Show me the money: general purpose liquidator’s claims to funds realised by a special purpose liquidator
By Sam KingstonMathew Gashi• 03 March 2020 • 3 min read
The appointment of special purpose liquidators (SPLs) has become increasingly common, with Courts now readily agreeing to appoint a liquidator who is nominated and funded by a creditor. Those appointments increasingly occur in circumstances where there is no direct conflict or criticism of the general purpose liquidator (GPL), and can be frustrating for the GPL. Importantly, In the matter of Bytecan Pty Ltd (in Liq) (Bytecan) now clarifies that the GPL may still be entitled to recover at least some of the costs incurred in conducting the winding up from funds realised by an SPL and should not be expected to participate in an SPL’s proceedings unfunded.
In Bytecan, a secured creditor applied to have a SPL appointed to bring claims against a debtor in circumstances where the GPL had elected not to bring those claims. In appointing the SPL, the Court required the secured creditor to:
- indemnify the SPL for the costs incurred in pursuing the claims; and
- indemnify the GPL for his costs of any proceedings against the debtor up to an amount of $20,000.
The SPL brought proceedings seeking to recover approximately $950,000, including $680,000 relating to invoices that were factored to the secured creditor and $260,000 relating to invoices that were not subject to the secured creditor’s securities. The SPL negotiated a settlement with the debtor for $500,000, subject to court approval.
Relevantly, the SPL sought orders pursuant to section 564 of the Corporations Act 2001 (Cth) that all the proceeds of the settlement be distributed to the secured creditor to the exclusion of any claim by the GPL or unsecured creditors. Section 564 allows the Court to make orders altering the usual priorities for the distribution of funds in favour of the indemnifying creditor. In effect, the orders sought by the SPL would mean that no money from the settlement of the company’s claims would be received by the Fair Entitlements Guarantee Scheme (FEG), and the GPL would not receive funding for the winding up generally. Although the GPL initially argued that a portion of the settlement sum should be paid to the GPL and distributed to creditors, at the hearing the GPL simply argued that his costs should be given priority.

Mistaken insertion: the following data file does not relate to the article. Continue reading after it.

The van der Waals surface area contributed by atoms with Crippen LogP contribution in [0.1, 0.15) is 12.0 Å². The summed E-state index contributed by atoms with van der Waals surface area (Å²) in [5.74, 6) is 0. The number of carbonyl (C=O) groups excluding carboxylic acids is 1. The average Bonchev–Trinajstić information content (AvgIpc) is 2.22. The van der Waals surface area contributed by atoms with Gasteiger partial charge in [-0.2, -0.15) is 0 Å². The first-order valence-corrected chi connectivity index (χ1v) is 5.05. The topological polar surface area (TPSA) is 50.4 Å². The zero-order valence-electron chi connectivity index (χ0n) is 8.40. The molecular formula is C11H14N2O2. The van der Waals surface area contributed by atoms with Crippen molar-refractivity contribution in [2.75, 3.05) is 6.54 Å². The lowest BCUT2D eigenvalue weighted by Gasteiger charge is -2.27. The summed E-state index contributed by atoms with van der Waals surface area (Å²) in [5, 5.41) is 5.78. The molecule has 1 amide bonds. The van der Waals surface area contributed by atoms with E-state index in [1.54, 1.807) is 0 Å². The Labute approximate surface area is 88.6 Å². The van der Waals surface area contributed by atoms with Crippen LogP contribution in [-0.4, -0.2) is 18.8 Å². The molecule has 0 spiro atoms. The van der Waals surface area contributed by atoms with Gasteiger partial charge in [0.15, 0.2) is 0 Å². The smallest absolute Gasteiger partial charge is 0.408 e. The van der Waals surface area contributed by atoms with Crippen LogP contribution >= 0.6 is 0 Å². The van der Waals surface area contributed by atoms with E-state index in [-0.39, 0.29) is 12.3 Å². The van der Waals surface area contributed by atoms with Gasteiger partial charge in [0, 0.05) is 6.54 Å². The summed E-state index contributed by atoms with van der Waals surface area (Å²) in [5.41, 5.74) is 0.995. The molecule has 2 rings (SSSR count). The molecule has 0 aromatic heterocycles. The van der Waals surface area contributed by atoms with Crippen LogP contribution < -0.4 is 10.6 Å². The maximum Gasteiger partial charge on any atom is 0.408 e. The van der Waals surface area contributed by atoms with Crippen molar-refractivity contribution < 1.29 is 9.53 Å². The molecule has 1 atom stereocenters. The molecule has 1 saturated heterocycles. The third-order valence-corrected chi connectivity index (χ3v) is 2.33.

The Court concluded that:
- As the secured creditor bore the risk of the proceeding, it would be just for the secured creditor to receive the settlement proceeds to the exclusion of FEG. FEG was notified of the application and did not appear, so the position may have been different if FEG had objected;
- The GPL’s claim for his costs of conducting the winding up was an unsecured claim which could be subordinated to the secured creditor’s claim under section 564; and
- Fortunately for the GPL, it was not just for the secured creditor to have priority over the GPL’s modest costs to finalise the winding up of the company (estimated to be $5,000 to $8,000). The Court acknowledged that it is important where possible for liquidators performing their statutory functions to be funded rather than be expected to attend to their statutory duties unpaid, particularly in circumstances where there are funds available. An amount of $5,000 from the settlement sum was ordered to be paid to the GPL for those costs.
In circumstances where creditors are increasingly seeking the appointment of their nominated and funded SPL, the Bytecan decision offers at least some comfort for GPLs that they should not be left completely unfunded. The interaction between SPLs and GPLs can be a complicated area and will no doubt continue to evolve.
Contract Law in 2021 – a case study – Bensons Property Group Pty Ltd v Key Infrastructure Australia Pty Ltd
The contractual obligations in the case of Bensons Property Group Pty Ltd v Key Infrastructure Australia Pty Ltd.
Super to incrementally increase to 12% from 1 July 2021 – Are you prepared?
The Federal Government has recently passed a Bill to amend the Superannuation Guarantee (Administration) Act 1992. From...
What does ACCC v Woolworths mean for product claims and how will it impact manufacturers
By Shaun Temby & Aman Dhingra
What ACCC v Woolworths means for manufacturers